How Does the Canada Emergency Wage Subsidy Apply to Non-Resident Employers?
The much-welcomed Canada Emergency Wage Subsidy (CEWS)
, enacted on April 11, 2020 (Bill C-14
may apply in unexpected ways to non-resident entities that send their
non-resident employees to Canada. In general, to qualify for the CEWS,
an employer must:
- be an eligible entity;
- experience a decline in qualifying revenue;
- employ an eligible employee;
- pay that person eligible remuneration in a qualifying period; and
- have a payroll account on March 15, 2020.
Consider the case of a US-resident corporation, NR Co, that provides
services in Canada. It does not have a permanent establishment in Canada
under the provisions of article V of the Canada-US tax treaty, in
particular the so-called deemed services provision of article V(9). It
does have a payroll account in Canada, which it maintains in respect of
its US-resident employees who work in Canada on an intermittent basis.
These employees are allowed to travel to Canada during the COVID-19
pandemic under the essential services exception to the border
restrictions. Assume that NR Co had the requisite decline in qualifying
revenue for the relevant periods from March 15 to August 29, 2020.
Assume that A is an employee of NR Co, is a tax resident of the United
States, and works in Canada for three days during the period
March 15-April 11, 2020 and in the United States for the remainder of
the period. A is paid a salary by NR Co for the entire period. Is NR Co
entitled to a CEWS benefit in respect of all of the wages paid to A?
NR Co is an eligible entity because it is a corporation and is not
exempt from tax. In CRA document no. 2020-084779 (May 8, 2020), the CRA
says that the words "exempt from tax" in paragraph (a) of the definition
of an "eligible entity" in subsection 125.7(1) are meant to exclude,
generally, corporations described under subsection 149(1). Therefore, a
non-resident corporation that is not subject to Canadian income tax
under the relevant tax treaty can qualify as an eligible entity.
To qualify for the CEWS, NR Co must pay "eligible remuneration" as
defined in subsection 125.7(1). The salary paid to A in respect of the
services performed in Canada will qualify only if NR Co has not applied
for a non-resident employer certification pursuant to
paragraph 153(7)(a). Eligible remuneration is defined as amounts
described in paragraph 153(1)(a) or (g). These paragraphs generally
include salary, wages, or other remuneration paid to an employee.
However, amounts paid at any time by an employer to an employee at a
time that the employer is a "qualifying non-resident employer" and the
employee is a "qualifying non-resident employee" are excluded. These
amounts are not subject to the employer withholding requirements of
section 153 and regulation 102. If NR Co chooses not to file an
application pursuant to paragraph 153(7)(a) to be classified as a
qualifying non-resident employer, or is not eligible to be considered a
qualifying non-resident employer for some other reason (for example,
failing to comply with the requirements of the certified non-resident
employer program), it would be liable to withhold, but it would be
eligible for the CEWS.
Also, pursuant to the definition of eligible remuneration in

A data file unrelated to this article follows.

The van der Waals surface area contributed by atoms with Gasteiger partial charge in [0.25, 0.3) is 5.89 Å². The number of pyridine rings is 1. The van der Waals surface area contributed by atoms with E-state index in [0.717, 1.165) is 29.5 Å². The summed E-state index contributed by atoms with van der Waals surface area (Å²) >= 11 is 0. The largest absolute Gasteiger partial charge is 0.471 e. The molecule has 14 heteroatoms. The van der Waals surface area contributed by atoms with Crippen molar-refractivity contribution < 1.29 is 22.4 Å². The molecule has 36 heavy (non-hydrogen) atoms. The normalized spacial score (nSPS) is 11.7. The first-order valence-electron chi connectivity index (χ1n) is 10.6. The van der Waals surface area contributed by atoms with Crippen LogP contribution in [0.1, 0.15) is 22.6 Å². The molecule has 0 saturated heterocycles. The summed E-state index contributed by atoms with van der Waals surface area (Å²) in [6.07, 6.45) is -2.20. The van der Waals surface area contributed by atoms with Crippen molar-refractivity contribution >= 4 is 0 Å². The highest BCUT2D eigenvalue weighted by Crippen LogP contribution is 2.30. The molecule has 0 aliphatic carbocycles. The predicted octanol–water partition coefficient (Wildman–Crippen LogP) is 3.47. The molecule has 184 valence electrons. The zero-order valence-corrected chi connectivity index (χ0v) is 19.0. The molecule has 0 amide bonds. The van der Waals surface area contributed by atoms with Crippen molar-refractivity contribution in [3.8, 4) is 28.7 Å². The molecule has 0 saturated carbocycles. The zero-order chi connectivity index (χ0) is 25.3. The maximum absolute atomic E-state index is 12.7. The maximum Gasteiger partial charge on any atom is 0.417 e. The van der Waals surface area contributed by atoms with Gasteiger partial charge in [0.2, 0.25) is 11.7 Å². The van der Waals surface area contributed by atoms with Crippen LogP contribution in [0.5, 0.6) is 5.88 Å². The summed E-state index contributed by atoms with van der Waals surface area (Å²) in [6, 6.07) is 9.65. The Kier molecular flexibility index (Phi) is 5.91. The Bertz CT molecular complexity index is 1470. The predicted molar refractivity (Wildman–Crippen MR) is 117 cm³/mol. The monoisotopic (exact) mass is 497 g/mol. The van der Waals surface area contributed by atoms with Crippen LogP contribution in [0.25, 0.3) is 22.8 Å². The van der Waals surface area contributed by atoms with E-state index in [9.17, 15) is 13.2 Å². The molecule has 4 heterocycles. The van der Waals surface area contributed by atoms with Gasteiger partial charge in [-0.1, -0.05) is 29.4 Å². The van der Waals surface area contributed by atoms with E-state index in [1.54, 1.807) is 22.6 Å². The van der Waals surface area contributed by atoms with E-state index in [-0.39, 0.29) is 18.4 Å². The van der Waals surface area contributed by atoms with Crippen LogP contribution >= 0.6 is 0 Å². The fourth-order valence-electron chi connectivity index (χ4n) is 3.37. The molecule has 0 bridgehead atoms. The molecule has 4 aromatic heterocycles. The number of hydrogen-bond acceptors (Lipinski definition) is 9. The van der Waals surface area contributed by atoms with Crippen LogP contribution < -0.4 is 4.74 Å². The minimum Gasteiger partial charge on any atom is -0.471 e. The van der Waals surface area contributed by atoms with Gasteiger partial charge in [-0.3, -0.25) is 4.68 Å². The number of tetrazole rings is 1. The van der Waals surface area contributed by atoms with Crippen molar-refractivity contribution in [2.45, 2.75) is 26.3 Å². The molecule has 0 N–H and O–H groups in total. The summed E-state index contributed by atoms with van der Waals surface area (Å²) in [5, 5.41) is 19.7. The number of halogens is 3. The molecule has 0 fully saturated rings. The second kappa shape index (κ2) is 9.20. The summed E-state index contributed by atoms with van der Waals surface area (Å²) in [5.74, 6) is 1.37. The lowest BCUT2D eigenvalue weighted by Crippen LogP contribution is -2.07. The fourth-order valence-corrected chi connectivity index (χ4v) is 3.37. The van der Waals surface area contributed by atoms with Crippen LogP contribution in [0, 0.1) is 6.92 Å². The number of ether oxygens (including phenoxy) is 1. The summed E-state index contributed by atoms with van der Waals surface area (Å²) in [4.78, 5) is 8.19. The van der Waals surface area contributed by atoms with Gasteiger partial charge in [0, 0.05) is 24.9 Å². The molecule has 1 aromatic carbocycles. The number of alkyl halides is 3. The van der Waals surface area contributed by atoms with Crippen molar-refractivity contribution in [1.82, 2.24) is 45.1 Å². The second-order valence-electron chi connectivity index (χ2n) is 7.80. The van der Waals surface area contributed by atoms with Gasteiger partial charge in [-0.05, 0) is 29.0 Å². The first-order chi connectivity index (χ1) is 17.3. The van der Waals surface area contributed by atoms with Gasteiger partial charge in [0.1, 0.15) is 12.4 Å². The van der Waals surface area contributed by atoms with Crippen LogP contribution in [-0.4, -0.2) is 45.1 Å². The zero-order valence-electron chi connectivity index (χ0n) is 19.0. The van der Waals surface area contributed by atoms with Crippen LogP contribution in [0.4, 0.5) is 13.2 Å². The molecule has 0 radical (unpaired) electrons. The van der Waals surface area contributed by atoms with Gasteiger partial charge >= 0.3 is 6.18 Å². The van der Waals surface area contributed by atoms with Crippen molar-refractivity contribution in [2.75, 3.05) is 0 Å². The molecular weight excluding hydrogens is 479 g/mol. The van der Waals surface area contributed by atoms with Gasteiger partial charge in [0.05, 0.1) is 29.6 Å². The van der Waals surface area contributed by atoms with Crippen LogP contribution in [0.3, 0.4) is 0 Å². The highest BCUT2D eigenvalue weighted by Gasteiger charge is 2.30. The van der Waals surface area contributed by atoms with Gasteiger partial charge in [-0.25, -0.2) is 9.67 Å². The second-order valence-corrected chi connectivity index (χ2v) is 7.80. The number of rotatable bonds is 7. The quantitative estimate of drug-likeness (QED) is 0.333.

subsection 125.7(1) and the references to paragraphs 153(1)(a) and (g)
in the definition, eligible remuneration is not specifically limited to
the salaries and wages paid for the services performed in Canada
However, note that under the salary withholding requirements applicable
to non-resident employers that do not qualify under the certified
non-resident employer program, regulation 104 generally limits the
withholding to "remuneration reasonably attributable to the duties of
any office or employment performed or to be performed in Canada by [a]
It is not clear at this time if a proper interpretation of the CEWS
legislation would require the CRA to apply a similar approach to the
calculation of eligible remuneration for the purposes of the CEWS. If it
does not, a non-resident employer may claim the subsidy for all of the
wages paid to a non-resident employee during the qualifying period
regardless of the number of days actually spent working in Canada.
Our example illustrates this anomaly. A performed services in Canada
from March 15-17, 2020 and was paid for the entire period from March 15
to April 11, 2020. Read literally, the definition of "eligible employee"
requires only that an employee be employed in Canada by an eligible
entity in the qualifying period and receive remuneration in respect of
15 or more days from the eligible entity during the qualifying period.
In the given fact pattern, could NR Co claim a subsidy for the full
amount of A's salary during the qualifying period (March 15-April 11,
2020) even though the eligible employee worked in Canada for only three
It is unclear whether the legislation should be applied in this way, but
such a conclusion seems possible on a literal reading of the
provisions. It does seem anomalous to us that Parliament would want to
provide a subsidy to a non-resident employer in respect of wages paid
for services rendered outside Canada. To date we are unaware of how the
CRA might administer the provisions in circumstances such as those
Alex Ghani, Stan Shadrin, and Boris Volfovsky
CPA Solutions LLP, Toronto
COVID-19 and Canadian Tax
A special joint issue of Canadian Tax Focus and Tax for the Owner-Manager
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